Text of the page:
By Avantika Sharma

“The creatures outside looked from pig to man, and from man to pig, and from pig to man again; but already it was impossible to say which was which.”

George Orwell’s Animal Farm is perhaps one of the most sarcastic books ever written. An allegorical piece of work, the fable is witty and brilliant in all respects as Orwell takes readers on a humorous journey of how a group of rebellious animals can outlive humans. The book begins in a parallel universe, one in which animals seek an end to relentless torment and tread on a path to a fair shake.

Time and again, Orwell’s fable has been mistaken for being either a book solely based on animals revolting against a blithe farmer who pays no heed to their demands or one directed towards the narratives of animal cruelty. The truth, however, lies in Orwell’s erudite demeanour of spinning a tale of how political agenda tends to sabotage a clear set of patterns deciphered by humans. Though published in 1945, Animal Farm elucidates at large, fundamental issues of corruption, power, greed and betrayal, all surprisingly prevalent till date.

Residing in a derelict Manor Farm owned by an alcoholic Mr Jones, the miserable beasts had had enough. Struck with a plethora of common issues – animal rights, inequality, discrimination, poverty, lack of food – old Major, the white boar, one night summons an emergency meeting to incorporate feelings of jacquerie amongst fellow residents. Complying with their elder’s command, the animals gather behind closed doors and thence ensues the transition of Manor Farm into Animal Farm.

“Man does not give milk, he does not lay eggs, he is too weak to pull the plough, he cannot run fast enough to catch rabbits. Yet he is lord of all the animals. Is it not crystal clear, then, comrades, that all the evils of this life of ours, spring from the tyranny of human beings?”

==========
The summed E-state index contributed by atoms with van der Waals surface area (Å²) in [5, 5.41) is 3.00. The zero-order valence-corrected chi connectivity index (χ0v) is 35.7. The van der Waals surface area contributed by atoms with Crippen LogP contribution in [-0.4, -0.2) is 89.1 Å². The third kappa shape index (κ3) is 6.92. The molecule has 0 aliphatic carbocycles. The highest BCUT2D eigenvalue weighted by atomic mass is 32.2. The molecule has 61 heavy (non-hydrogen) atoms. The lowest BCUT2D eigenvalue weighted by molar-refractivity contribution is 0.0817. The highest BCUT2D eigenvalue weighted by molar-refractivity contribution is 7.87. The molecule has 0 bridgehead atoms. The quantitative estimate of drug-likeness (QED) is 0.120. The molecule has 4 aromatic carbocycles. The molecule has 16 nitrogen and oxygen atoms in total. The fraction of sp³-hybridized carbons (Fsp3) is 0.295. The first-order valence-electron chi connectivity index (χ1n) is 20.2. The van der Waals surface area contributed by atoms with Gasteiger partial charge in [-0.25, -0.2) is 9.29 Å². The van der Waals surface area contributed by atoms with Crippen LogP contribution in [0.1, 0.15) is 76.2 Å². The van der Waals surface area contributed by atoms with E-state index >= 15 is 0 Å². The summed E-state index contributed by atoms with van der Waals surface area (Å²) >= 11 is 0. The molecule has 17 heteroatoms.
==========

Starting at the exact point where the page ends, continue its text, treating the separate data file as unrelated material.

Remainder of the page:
Mainly directed towards the regime of Joseph Stalin, the fable takes on grieving aspects deep-rooted in society through the animals who, unable to sustain the adversities imposed on them, decide to revolt in line with their anthem “Beasts of England”, a few lyrics of which read… “Soon or late the day is coming, Tyrant Man shall be o’erthrown, And the fruitful fields of England, Shall be trod by beasts alone…”

As old Major succumbs to old age, the lineage passes down to two young boars, Napoleon – a large, rather fierce-looking Berkshire – and Snowball,  a vivacious pig, quicker in speech and more inventive. Taking on the innovative notion, the animals hold numerous rendezvous in order to outsmart their master and advocate principles of Animalism. The next few days are all about intense discussions amongst the animals beleaguered by a wide range of ifs and buts. Slowly and steadily, the coterie of animals succumbs to temptation and declare war. “Jones and his men suddenly found themselves being butted and kicked from all sides. The situation was quite out of their control. They had never seen animals behave like this before, and this sudden uprising of creatures whom they were used to thrashing and maltreating just as they chose, frightened them almost out of their wits.”

With the Rebellion successfully carried through, the animals, hardly able to believe in their good fortune celebrate by burning whips, halters, blinkers, nosebags, and ridding their humble abode of everything human. Napoleon and Snowball assume charge, revealing seven commandments for the animals to follow, the wittiest among them being ‘Whatever goes upon two legs is an enemy’. (The commandment later changes to: ‘Four legs good, two legs better!) The animals join hands to gift themselves a sustainable life; they work harder and sleep less for double produce, and set on with the mission to build a windmill.